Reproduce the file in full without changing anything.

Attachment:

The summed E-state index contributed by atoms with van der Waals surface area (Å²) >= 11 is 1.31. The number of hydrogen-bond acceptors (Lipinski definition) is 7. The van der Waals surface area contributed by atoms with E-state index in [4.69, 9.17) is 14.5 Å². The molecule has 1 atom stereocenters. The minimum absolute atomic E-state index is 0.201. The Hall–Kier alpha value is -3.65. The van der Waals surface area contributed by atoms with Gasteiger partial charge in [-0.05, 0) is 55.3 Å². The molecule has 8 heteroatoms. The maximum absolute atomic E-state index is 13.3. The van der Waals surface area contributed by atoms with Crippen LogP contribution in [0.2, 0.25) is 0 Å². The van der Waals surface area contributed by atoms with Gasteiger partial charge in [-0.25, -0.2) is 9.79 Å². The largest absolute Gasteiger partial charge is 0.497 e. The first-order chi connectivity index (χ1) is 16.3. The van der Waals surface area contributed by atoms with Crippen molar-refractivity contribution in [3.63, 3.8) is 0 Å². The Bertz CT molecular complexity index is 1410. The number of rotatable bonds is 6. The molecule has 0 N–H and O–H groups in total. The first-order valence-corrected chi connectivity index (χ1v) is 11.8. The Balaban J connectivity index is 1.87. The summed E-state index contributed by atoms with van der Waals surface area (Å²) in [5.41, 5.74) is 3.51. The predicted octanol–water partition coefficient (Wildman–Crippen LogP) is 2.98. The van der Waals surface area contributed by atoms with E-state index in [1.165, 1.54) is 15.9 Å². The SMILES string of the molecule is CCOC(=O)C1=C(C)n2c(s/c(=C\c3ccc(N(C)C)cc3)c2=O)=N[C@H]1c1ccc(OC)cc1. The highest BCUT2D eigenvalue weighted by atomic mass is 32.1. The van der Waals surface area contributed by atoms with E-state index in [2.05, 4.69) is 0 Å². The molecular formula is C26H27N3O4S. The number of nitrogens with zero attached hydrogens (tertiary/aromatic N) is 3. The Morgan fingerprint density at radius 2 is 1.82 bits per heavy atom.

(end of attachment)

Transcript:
The summed E-state index contributed by atoms with van der Waals surface area (Å²) >= 11 is 1.31. The number of hydrogen-bond acceptors (Lipinski definition) is 7. The van der Waals surface area contributed by atoms with E-state index in [4.69, 9.17) is 14.5 Å². The molecule has 1 atom stereocenters. The minimum absolute atomic E-state index is 0.201. The Hall–Kier alpha value is -3.65. The van der Waals surface area contributed by atoms with Gasteiger partial charge in [-0.05, 0) is 55.3 Å². The molecule has 8 heteroatoms. The maximum absolute atomic E-state index is 13.3. The van der Waals surface area contributed by atoms with Crippen LogP contribution in [0.2, 0.25) is 0 Å². The van der Waals surface area contributed by atoms with Gasteiger partial charge in [-0.25, -0.2) is 9.79 Å². The largest absolute Gasteiger partial charge is 0.497 e. The first-order chi connectivity index (χ1) is 16.3. The van der Waals surface area contributed by atoms with Crippen molar-refractivity contribution in [3.63, 3.8) is 0 Å². The Bertz CT molecular complexity index is 1410. The number of rotatable bonds is 6. The molecule has 0 N–H and O–H groups in total. The first-order valence-corrected chi connectivity index (χ1v) is 11.8. The Balaban J connectivity index is 1.87. The summed E-state index contributed by atoms with van der Waals surface area (Å²) in [5.41, 5.74) is 3.51. The predicted octanol–water partition coefficient (Wildman–Crippen LogP) is 2.98. The van der Waals surface area contributed by atoms with E-state index in [1.165, 1.54) is 15.9 Å². The SMILES string of the molecule is CCOC(=O)C1=C(C)n2c(s/c(=C\c3ccc(N(C)C)cc3)c2=O)=N[C@H]1c1ccc(OC)cc1. The highest BCUT2D eigenvalue weighted by atomic mass is 32.1. The van der Waals surface area contributed by atoms with E-state index in [2.05, 4.69) is 0 Å². The molecular formula is C26H27N3O4S. The number of nitrogens with zero attached hydrogens (tertiary/aromatic N) is 3. The Morgan fingerprint density at radius 2 is 1.82 bits per heavy atom.